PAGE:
The Democratic field for president is filling up, with each candidate saying they're the one who is most electable. But just what is electability, anyway? That's a question taken up by WGBH News contributor David Bernstein. He spoke with WGBH All Things Considered host Barbara Howard. The following transcript has been edited for clarity.

Barbara Howard: So you have a column out that talks about how each Democrat voter brings to the table his or her own version of who is most likely to be electable, who might beat President Trump. How does that play out?

David Bernstein: Right. For instance, four years ago, people who were very eager about Bernie Sanders also seemed to be convinced that Bernie Sanders would beat the Republican, and still believe today that he would have won because of flaws that Hillary had. And certainly Hillary Clinton backers thought the opposite. They thought that he was unelectable in the general election. So it tends to be self-reinforcing a lot of times. That's really what's happening now — a lot of people who are backers of Elizabeth Warren are the same people who think that the Democrats need a real pugilistic, populist liberal, to go after Trump. If you're favoring someone like Amy Klobuchar, you're going to say that the Democrats need someone from the upper Midwest to win back states like Michigan and Pennsylvania and Wisconsin that the Democrats lost last time. So which comes first — the belief in what will beat Donald Trump, or liking the candidate? It's hard to say which came first.

Howard: Is there a danger that by bringing what an individual perceives as the most electability can actually undermine the ultimate candidate? In other words, when Bernie Sanders didn't make it and Hillary Clinton did, it took a long time to get his people to rally around her. Is that part of this?

Bernstein: That definitely can play out, because it's going to be part of the conversation as these candidates do battle, and as the backers do battle over the next year, plus. And that's going to leave some tough feelings on both sides, both because of what they liked about the particular candidate, but also because if you really believe that you need a candidate like Klobuchar and someone else gets nominated, you're going to think that they made a bad mistake and may have cost the presidency. So it does make it tougher, but also, the opinions may change as the facts on the ground change about how beatable Donald Trump is anyway. So electability may not be as important by the end of this process as it seems now.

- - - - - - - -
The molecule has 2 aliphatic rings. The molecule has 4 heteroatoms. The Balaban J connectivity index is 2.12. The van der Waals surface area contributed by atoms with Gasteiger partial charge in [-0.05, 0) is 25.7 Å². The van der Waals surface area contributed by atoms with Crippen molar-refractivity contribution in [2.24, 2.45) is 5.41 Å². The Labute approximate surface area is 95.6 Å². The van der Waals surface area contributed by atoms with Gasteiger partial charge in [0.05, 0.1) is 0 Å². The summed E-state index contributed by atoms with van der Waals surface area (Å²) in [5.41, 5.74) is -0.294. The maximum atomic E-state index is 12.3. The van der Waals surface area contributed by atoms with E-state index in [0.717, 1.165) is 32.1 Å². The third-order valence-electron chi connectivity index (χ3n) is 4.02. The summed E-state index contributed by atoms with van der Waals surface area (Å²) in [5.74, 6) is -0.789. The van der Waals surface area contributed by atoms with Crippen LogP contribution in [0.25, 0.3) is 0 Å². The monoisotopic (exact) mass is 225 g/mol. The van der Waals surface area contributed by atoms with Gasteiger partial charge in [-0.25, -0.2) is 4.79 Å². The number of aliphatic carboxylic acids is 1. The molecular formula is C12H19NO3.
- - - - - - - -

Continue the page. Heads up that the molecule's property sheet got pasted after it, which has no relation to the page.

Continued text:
Howard: We are early in the process. How soon can we really begin to assess electability?

Bernstein: Well this is really a key time, usually. Usually what's happening at this point, a year ahead of the first primary and first caucus, is you have the insiders behind the scenes who are really weeding out the unelectables by not writing big checks, not putting unions or other endorsers behind those candidates. That's how this process of whittling often plays out at the beginning. It's really based a lot on electability. The most electable are the ones who connect with that kind of insider support, and then it goes to the voters later on in the primary, to choose among electable candidates. This time around, it seems like voters and activists are getting involved very early and are going to be part of that weeding process.

Howard: We kind of saw that in the Congress shift, because we've seen a lot of people who came out of nowhere without big money behind them who are in Congress now.

Bernstein: That's right. It's been shown now that, for instance, you can raise a lot of money as a relative outsider candidate for Congress, or like Bernie Sanders for president. You can raise money nationally online in $25, $50 chunks, and raise enough to be competitive in your race. Some candidates who the insiders might think are unelectable, they don't want to back those people. But they’re still going to be alive because they can convince the grassroots and the rank and file Democrats to support them.

Howard: We've been talking about the Democrats challenging the presumptive nominee of the Republicans. That of course would be Trump. But is there a chance that a Republican will challenge Trump successfully?

Bernstein: Well I think it's a big longshot at this point, that there will be a successful challenge. But if things happen with Donald Trump — if there are indictments, if there's a bad report from the Mueller investigation, or if the economy goes bad, then they'll be ready to try to take advantage. Then of course it changes what the Democrats want. You know, if it looks like Donald Trump is in trouble for even getting re-nominated, then that changes what voters on the Democratic side think is electable when they're going to their primaries. I think this battle over the definition of electability is going to play out in very strong ways over the next few months, and we'll see whether it gets settled at that point or whether that's going to be a battle all the way through the primaries.

Howard: That's WGBH News contributor David Bernstein.